Four members of Arapaho tribe die from coronavirus
April 16, 2020
Four members of the Northern Arapaho Indian Tribe died this week as a result of the coronavirus, a tribal official announced Tuesday.
Lee Spoonhunter, co-chair of the Northern Arapaho Business Council, confirmed the deaths, which occurred Monday.
“It is with great sadness and a heavy heart that the Northern Arapaho Tribe confirms the deaths of four of our own who tested positive for the coronavirus COVID-19,” he said. “The Northern Arapaho Business Council offers a heartfelt condolences to the families of the loved ones.”
Spoohunter added that because of restrictions on gatherings of more than 10 people, other tribal members will not be able to take part in traditional ceremonies.
“Because of the restrictions put in place, we cannot mourn together as a family or a tribe and give our people the traditional Arapaho protocols to have our people heal,” he said.
Spoonhunter also urged the younger members of the tribe to observe social distancing recommendations and to remain at home when possible to avoid exposing family members to coronavirus.
“Do not continue to be out in public places, possibly exposing yourself and our loved ones to this deadly disease,” he said. “We realize how difficult it is to be at home and away from our friends. But we sternly ask you to respect our community … by taking these precautionary measures.”
Spoonhunter’s plea was echoed by Fremont County Commissioners, who issued a statement expressing condolences for the deaths.
“We must continue to be vigilant about following public health guidance and social distancing, particularly because this disease is so dangerous to those who are most vulnerable,” the statement said.
News of the deaths came one day after Gov. Mark Gordon engaged with protesters outside of the Capitol as they urged him to lift the public health restrictions that have been in place since March.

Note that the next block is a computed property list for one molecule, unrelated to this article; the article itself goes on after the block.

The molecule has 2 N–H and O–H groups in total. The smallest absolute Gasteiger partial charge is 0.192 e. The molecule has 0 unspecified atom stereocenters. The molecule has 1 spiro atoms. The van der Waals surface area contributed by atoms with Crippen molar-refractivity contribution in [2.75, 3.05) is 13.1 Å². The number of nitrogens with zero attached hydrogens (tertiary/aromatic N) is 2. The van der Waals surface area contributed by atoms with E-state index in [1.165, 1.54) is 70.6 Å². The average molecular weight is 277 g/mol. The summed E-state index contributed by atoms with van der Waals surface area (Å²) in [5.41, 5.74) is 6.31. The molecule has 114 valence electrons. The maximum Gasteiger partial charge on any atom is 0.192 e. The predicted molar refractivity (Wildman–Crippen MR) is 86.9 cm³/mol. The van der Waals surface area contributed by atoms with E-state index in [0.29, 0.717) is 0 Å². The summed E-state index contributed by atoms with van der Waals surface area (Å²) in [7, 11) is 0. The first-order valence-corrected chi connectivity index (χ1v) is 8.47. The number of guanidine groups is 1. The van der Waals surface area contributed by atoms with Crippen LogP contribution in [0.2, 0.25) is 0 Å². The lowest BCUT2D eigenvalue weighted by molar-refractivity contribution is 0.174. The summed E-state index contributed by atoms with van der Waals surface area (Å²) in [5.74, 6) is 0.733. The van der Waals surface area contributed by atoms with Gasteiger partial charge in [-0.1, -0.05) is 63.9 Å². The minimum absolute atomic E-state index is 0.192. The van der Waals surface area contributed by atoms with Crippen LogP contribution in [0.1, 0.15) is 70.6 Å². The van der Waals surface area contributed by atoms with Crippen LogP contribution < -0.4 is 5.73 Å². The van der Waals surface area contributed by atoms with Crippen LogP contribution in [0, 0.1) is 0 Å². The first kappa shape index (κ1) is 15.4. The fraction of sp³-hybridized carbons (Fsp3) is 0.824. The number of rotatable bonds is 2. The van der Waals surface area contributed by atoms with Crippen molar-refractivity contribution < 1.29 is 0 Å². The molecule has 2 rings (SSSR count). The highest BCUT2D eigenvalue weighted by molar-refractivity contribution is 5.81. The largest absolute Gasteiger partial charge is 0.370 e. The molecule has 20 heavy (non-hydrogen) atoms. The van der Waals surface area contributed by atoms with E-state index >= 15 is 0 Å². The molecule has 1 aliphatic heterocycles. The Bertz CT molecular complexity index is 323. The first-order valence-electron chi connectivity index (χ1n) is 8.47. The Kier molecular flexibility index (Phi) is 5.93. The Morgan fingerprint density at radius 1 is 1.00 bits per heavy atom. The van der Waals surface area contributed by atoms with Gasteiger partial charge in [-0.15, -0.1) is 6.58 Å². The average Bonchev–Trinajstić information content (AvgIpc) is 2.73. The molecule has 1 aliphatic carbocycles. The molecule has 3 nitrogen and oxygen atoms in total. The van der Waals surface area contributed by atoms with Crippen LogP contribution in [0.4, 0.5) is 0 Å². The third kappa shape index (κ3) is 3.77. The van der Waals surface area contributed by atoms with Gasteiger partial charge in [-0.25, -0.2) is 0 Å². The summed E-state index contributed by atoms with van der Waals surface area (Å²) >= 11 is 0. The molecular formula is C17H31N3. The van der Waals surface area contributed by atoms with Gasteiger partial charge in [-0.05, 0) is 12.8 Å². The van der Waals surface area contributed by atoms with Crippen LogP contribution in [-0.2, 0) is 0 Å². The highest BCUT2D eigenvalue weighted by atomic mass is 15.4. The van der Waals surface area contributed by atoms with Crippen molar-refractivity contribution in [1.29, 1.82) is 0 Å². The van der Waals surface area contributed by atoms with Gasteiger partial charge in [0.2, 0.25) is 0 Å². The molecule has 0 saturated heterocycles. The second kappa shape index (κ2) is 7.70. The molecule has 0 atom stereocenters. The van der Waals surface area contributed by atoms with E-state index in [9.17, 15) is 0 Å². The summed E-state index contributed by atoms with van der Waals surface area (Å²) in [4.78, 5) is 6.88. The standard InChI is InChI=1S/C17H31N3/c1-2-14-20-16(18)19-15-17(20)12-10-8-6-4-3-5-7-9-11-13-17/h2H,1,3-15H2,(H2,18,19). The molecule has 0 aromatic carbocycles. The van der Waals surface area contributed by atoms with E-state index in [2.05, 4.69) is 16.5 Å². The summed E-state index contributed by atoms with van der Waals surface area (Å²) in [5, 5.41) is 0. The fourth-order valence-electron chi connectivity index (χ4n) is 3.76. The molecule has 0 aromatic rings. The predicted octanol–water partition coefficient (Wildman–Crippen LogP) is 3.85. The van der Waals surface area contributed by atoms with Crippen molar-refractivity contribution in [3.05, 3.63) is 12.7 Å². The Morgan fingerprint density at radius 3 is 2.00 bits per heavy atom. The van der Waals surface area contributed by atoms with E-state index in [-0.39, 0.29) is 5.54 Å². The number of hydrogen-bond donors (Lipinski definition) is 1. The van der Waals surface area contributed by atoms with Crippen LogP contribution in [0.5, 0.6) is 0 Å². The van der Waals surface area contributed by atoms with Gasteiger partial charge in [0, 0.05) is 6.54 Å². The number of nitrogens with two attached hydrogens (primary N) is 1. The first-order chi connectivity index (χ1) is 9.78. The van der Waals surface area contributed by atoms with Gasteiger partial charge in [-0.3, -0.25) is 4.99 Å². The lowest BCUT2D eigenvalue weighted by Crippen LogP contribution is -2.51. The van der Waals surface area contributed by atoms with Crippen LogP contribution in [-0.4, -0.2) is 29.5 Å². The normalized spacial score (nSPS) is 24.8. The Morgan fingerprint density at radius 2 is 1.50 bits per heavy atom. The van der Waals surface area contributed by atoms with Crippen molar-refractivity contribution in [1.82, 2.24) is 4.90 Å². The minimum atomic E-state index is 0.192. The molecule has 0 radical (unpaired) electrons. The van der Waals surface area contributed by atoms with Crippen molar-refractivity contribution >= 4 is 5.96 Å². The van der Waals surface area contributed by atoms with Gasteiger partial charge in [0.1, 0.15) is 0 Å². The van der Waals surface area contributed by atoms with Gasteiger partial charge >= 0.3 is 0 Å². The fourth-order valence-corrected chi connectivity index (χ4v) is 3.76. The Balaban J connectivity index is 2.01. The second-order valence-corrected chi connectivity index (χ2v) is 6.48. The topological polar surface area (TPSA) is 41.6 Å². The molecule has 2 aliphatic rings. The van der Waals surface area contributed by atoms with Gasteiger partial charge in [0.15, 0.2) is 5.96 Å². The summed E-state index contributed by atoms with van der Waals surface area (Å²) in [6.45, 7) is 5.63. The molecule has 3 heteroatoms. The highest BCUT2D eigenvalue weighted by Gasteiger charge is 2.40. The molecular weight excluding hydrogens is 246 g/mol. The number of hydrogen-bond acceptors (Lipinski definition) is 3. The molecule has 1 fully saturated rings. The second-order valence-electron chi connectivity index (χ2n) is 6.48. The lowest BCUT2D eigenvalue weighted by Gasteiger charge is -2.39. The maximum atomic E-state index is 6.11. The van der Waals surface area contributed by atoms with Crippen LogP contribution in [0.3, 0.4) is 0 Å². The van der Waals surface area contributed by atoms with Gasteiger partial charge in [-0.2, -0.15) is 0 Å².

Gordon told the protesters that the state will lift the orders when it appears prudent to do so.
The protesters attending the “Rally for the Choice to Work” had gathered to encourage the state to lift the restrictions put into place in March to slow the spread of coronavirus.
Rally participants, who came to Cheyenne from across the state, said Gordon’s decision to leave the restrictions in place until at least April 30 will harm the economy.
“Everyone’s income supports their family, and there’s a way to do this without shutting the whole economy down,” said Ben Zeller, a small business owner from Cody.
“Today, you’re hearing people who want the choice to go back to work and get this economy moving in the right direction,” said M. Lee Hasenauer, a former Laramie County commissioner.
But Gordon declined to set an exact date for the restrictions to end, saying it would be best to make sure the coronavirus no longer poses a safety threat before taking such action.
“When we go back to work, we want to make sure we can continue to work,” he said.
Supporters of removing the restricts also gathered in Jackson’s Town Square on Monday to discuss Teton County’s “stay-at-home” order with passers by.
Bob Culver, a member of the Jackson Hole Tea Party, which organized the gathering, said the event was not a protest.
“I didn’t organize a protest or a demonstration,” he said. “I just wanted people to come out and feel free to talk.”
About 15 people gathered for the event.
Wyoming officials have resisted issuing a statewide “stay-at-home” order, instead approving orders closing schools and businesses likely to attract more than 10 people, closing businesses that provide personal services such as hair salons and tattoo parlors and prohibiting gatherings of 10 or more people.
The state was the last in the nation to record a death attributed to the coronavirus and the last to see confirmed cases top 300.
As of Tuesday morning, Wyoming’s coronavirus case count stood at 317, with four new cases being detected in two counties on Monday.
The Wyoming Department of Health, in its daily coronavirus update, also said the number of people to recover from the coronavirus increased by four to bring the total to 237. Of the recoveries, 170 have been confirmed by a laboratory and 67 are considered “probable.”
As of Tuesday morning, Laramie County had 73 cases; Teton County had 62; Fremont County had 51; Natrona County had 38; Campbell County had 13; Sheridan County had 12; Johnson County had 11; Sweetwater had 10; Converse had nine; Albany and Uinta had six; Lincoln and Washakie had five; Carbon and Crook had four, and Goshen had three. Big Horn, Hot Springs, Niobrara, Park and Sublette all had one case.
Platte and Weston counties remained free of any confirmed cases.